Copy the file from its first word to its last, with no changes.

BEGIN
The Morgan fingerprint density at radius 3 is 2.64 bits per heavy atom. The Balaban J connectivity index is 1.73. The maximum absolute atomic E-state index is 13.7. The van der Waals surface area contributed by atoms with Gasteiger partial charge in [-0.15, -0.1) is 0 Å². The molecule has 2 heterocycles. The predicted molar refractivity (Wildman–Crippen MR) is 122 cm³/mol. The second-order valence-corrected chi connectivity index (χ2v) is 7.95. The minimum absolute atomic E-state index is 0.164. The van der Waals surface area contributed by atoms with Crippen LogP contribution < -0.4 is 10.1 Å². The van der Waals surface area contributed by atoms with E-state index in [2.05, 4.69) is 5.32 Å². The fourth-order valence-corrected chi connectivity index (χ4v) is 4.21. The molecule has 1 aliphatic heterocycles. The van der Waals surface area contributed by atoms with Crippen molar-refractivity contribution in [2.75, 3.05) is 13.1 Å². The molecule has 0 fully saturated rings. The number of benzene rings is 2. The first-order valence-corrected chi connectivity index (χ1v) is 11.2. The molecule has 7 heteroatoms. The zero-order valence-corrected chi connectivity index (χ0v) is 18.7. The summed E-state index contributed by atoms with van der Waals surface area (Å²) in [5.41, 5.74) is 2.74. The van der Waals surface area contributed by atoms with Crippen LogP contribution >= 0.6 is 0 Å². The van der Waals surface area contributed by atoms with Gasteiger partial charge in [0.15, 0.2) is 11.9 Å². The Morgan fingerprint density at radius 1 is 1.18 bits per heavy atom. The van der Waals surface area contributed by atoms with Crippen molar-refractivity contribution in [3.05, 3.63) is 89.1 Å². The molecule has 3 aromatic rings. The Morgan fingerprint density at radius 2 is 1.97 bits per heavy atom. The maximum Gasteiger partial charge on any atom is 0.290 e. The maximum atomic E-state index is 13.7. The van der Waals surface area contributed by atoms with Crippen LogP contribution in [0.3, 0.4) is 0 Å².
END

The Morgan fingerprint density at radius 3 is 2.64 bits per heavy atom. The Balaban J connectivity index is 1.73. The maximum absolute atomic E-state index is 13.7. The van der Waals surface area contributed by atoms with Gasteiger partial charge in [-0.15, -0.1) is 0 Å². The molecule has 2 heterocycles. The predicted molar refractivity (Wildman–Crippen MR) is 122 cm³/mol. The second-order valence-corrected chi connectivity index (χ2v) is 7.95. The minimum absolute atomic E-state index is 0.164. The van der Waals surface area contributed by atoms with Crippen LogP contribution < -0.4 is 10.1 Å². The van der Waals surface area contributed by atoms with E-state index in [2.05, 4.69) is 5.32 Å². The fourth-order valence-corrected chi connectivity index (χ4v) is 4.21. The molecule has 1 aliphatic heterocycles. The van der Waals surface area contributed by atoms with Crippen molar-refractivity contribution in [2.75, 3.05) is 13.1 Å². The molecule has 0 fully saturated rings. The number of benzene rings is 2. The first-order valence-corrected chi connectivity index (χ1v) is 11.2. The molecule has 7 heteroatoms. The zero-order valence-corrected chi connectivity index (χ0v) is 18.7. The summed E-state index contributed by atoms with van der Waals surface area (Å²) in [5.41, 5.74) is 2.74. The van der Waals surface area contributed by atoms with Crippen LogP contribution >= 0.6 is 0 Å². The van der Waals surface area contributed by atoms with Gasteiger partial charge in [0.15, 0.2) is 11.9 Å². The Morgan fingerprint density at radius 1 is 1.18 bits per heavy atom. The van der Waals surface area contributed by atoms with Crippen molar-refractivity contribution in [3.05, 3.63) is 89.1 Å². The molecule has 3 aromatic rings. The Morgan fingerprint density at radius 2 is 1.97 bits per heavy atom. The maximum Gasteiger partial charge on any atom is 0.290 e. The maximum atomic E-state index is 13.7. The van der Waals surface area contributed by atoms with Crippen LogP contribution in [0.3, 0.4) is 0 Å².